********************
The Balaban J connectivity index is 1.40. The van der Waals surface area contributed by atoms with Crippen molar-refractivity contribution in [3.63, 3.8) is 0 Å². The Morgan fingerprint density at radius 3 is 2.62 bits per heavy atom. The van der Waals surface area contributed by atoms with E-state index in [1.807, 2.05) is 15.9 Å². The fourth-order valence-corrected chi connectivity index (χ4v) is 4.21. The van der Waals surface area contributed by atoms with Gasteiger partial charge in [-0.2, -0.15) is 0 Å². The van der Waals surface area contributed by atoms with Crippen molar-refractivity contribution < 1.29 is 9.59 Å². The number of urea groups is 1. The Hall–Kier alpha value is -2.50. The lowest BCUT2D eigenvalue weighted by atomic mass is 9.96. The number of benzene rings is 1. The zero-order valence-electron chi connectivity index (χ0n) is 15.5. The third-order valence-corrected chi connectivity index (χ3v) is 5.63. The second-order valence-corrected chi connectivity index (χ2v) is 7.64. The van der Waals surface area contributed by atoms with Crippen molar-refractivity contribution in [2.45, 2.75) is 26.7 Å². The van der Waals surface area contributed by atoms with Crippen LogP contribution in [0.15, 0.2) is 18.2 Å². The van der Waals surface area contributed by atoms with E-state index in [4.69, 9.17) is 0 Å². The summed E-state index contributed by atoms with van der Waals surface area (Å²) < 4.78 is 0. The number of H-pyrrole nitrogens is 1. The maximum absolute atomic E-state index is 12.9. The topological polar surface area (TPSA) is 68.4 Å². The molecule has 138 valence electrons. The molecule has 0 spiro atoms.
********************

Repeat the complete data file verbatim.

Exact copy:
The Balaban J connectivity index is 1.40. The van der Waals surface area contributed by atoms with Crippen molar-refractivity contribution in [3.63, 3.8) is 0 Å². The Morgan fingerprint density at radius 3 is 2.62 bits per heavy atom. The van der Waals surface area contributed by atoms with E-state index in [1.807, 2.05) is 15.9 Å². The fourth-order valence-corrected chi connectivity index (χ4v) is 4.21. The van der Waals surface area contributed by atoms with Gasteiger partial charge in [-0.2, -0.15) is 0 Å². The van der Waals surface area contributed by atoms with Crippen molar-refractivity contribution < 1.29 is 9.59 Å². The number of urea groups is 1. The Hall–Kier alpha value is -2.50. The lowest BCUT2D eigenvalue weighted by atomic mass is 9.96. The number of benzene rings is 1. The zero-order valence-electron chi connectivity index (χ0n) is 15.5. The third-order valence-corrected chi connectivity index (χ3v) is 5.63. The second-order valence-corrected chi connectivity index (χ2v) is 7.64. The van der Waals surface area contributed by atoms with Crippen molar-refractivity contribution in [2.45, 2.75) is 26.7 Å². The van der Waals surface area contributed by atoms with Crippen LogP contribution in [0.15, 0.2) is 18.2 Å². The van der Waals surface area contributed by atoms with E-state index in [4.69, 9.17) is 0 Å². The summed E-state index contributed by atoms with van der Waals surface area (Å²) < 4.78 is 0. The number of H-pyrrole nitrogens is 1. The maximum absolute atomic E-state index is 12.9. The topological polar surface area (TPSA) is 68.4 Å². The molecule has 138 valence electrons. The molecule has 0 spiro atoms.